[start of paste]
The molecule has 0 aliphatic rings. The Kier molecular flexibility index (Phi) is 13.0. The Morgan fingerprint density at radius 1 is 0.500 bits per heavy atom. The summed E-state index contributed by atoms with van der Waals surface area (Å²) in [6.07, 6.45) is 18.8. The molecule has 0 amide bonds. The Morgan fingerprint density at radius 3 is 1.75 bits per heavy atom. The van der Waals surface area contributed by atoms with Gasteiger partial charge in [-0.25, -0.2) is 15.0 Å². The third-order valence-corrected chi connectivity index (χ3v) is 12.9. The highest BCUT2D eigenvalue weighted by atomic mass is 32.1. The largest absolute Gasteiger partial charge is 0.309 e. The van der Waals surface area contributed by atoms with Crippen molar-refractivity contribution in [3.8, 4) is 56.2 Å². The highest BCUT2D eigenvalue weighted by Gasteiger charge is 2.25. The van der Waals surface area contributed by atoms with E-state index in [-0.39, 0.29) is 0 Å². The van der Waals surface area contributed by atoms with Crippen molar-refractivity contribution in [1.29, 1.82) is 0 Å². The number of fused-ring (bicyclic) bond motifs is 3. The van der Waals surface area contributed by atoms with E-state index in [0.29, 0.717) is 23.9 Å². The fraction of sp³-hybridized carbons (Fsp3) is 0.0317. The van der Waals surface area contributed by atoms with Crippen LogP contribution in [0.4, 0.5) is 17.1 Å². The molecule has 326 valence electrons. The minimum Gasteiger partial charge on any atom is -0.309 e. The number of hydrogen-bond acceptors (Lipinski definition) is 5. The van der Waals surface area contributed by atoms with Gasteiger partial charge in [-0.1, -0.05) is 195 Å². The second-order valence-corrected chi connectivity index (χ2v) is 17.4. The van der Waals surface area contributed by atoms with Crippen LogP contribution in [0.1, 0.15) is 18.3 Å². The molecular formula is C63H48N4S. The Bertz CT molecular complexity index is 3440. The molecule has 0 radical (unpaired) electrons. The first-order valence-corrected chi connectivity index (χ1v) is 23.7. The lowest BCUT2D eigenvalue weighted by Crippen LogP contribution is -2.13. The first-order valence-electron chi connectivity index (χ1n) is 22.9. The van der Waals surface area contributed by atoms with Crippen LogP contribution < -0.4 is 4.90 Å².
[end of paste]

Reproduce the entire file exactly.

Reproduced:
The molecule has 0 aliphatic rings. The Kier molecular flexibility index (Phi) is 13.0. The Morgan fingerprint density at radius 1 is 0.500 bits per heavy atom. The summed E-state index contributed by atoms with van der Waals surface area (Å²) in [6.07, 6.45) is 18.8. The molecule has 0 amide bonds. The Morgan fingerprint density at radius 3 is 1.75 bits per heavy atom. The van der Waals surface area contributed by atoms with Gasteiger partial charge in [-0.25, -0.2) is 15.0 Å². The third-order valence-corrected chi connectivity index (χ3v) is 12.9. The highest BCUT2D eigenvalue weighted by atomic mass is 32.1. The largest absolute Gasteiger partial charge is 0.309 e. The van der Waals surface area contributed by atoms with Crippen molar-refractivity contribution in [3.8, 4) is 56.2 Å². The highest BCUT2D eigenvalue weighted by Gasteiger charge is 2.25. The van der Waals surface area contributed by atoms with E-state index in [-0.39, 0.29) is 0 Å². The van der Waals surface area contributed by atoms with Crippen molar-refractivity contribution in [1.29, 1.82) is 0 Å². The number of fused-ring (bicyclic) bond motifs is 3. The van der Waals surface area contributed by atoms with E-state index in [0.29, 0.717) is 23.9 Å². The fraction of sp³-hybridized carbons (Fsp3) is 0.0317. The van der Waals surface area contributed by atoms with Crippen LogP contribution in [0.4, 0.5) is 17.1 Å². The molecule has 326 valence electrons. The minimum Gasteiger partial charge on any atom is -0.309 e. The number of hydrogen-bond acceptors (Lipinski definition) is 5. The van der Waals surface area contributed by atoms with Gasteiger partial charge in [-0.1, -0.05) is 195 Å². The second-order valence-corrected chi connectivity index (χ2v) is 17.4. The van der Waals surface area contributed by atoms with Crippen LogP contribution in [0.1, 0.15) is 18.3 Å². The molecular formula is C63H48N4S. The Bertz CT molecular complexity index is 3440. The molecule has 0 radical (unpaired) electrons. The first-order valence-corrected chi connectivity index (χ1v) is 23.7. The lowest BCUT2D eigenvalue weighted by Crippen LogP contribution is -2.13. The first-order valence-electron chi connectivity index (χ1n) is 22.9. The van der Waals surface area contributed by atoms with Crippen LogP contribution < -0.4 is 4.90 Å².